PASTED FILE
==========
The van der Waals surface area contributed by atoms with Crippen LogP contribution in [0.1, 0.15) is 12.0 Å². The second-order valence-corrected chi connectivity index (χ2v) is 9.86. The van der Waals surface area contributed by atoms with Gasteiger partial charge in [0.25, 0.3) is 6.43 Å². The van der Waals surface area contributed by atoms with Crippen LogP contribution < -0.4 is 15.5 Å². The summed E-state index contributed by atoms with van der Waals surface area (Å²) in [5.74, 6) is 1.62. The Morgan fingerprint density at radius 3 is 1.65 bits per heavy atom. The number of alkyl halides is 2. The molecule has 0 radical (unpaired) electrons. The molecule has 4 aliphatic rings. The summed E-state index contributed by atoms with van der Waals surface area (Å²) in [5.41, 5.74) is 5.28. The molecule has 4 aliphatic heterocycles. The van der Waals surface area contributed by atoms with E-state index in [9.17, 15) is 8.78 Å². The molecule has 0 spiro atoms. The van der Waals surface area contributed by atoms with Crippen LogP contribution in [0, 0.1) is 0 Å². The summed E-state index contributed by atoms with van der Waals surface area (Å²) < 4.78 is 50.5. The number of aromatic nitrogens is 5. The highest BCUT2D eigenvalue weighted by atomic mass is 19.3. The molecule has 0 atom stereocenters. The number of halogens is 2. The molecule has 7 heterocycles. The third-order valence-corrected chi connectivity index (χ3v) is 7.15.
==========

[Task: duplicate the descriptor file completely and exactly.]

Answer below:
The van der Waals surface area contributed by atoms with Crippen LogP contribution in [0.1, 0.15) is 12.0 Å². The second-order valence-corrected chi connectivity index (χ2v) is 9.86. The van der Waals surface area contributed by atoms with Gasteiger partial charge in [0.25, 0.3) is 6.43 Å². The van der Waals surface area contributed by atoms with Crippen LogP contribution < -0.4 is 15.5 Å². The summed E-state index contributed by atoms with van der Waals surface area (Å²) in [5.74, 6) is 1.62. The Morgan fingerprint density at radius 3 is 1.65 bits per heavy atom. The number of alkyl halides is 2. The molecule has 0 radical (unpaired) electrons. The molecule has 4 aliphatic rings. The summed E-state index contributed by atoms with van der Waals surface area (Å²) in [5.41, 5.74) is 5.28. The molecule has 4 aliphatic heterocycles. The van der Waals surface area contributed by atoms with E-state index in [9.17, 15) is 8.78 Å². The molecule has 0 spiro atoms. The van der Waals surface area contributed by atoms with Crippen LogP contribution in [0, 0.1) is 0 Å². The summed E-state index contributed by atoms with van der Waals surface area (Å²) < 4.78 is 50.5. The number of aromatic nitrogens is 5. The highest BCUT2D eigenvalue weighted by atomic mass is 19.3. The molecule has 0 atom stereocenters. The number of halogens is 2. The molecule has 7 heterocycles. The third-order valence-corrected chi connectivity index (χ3v) is 7.15.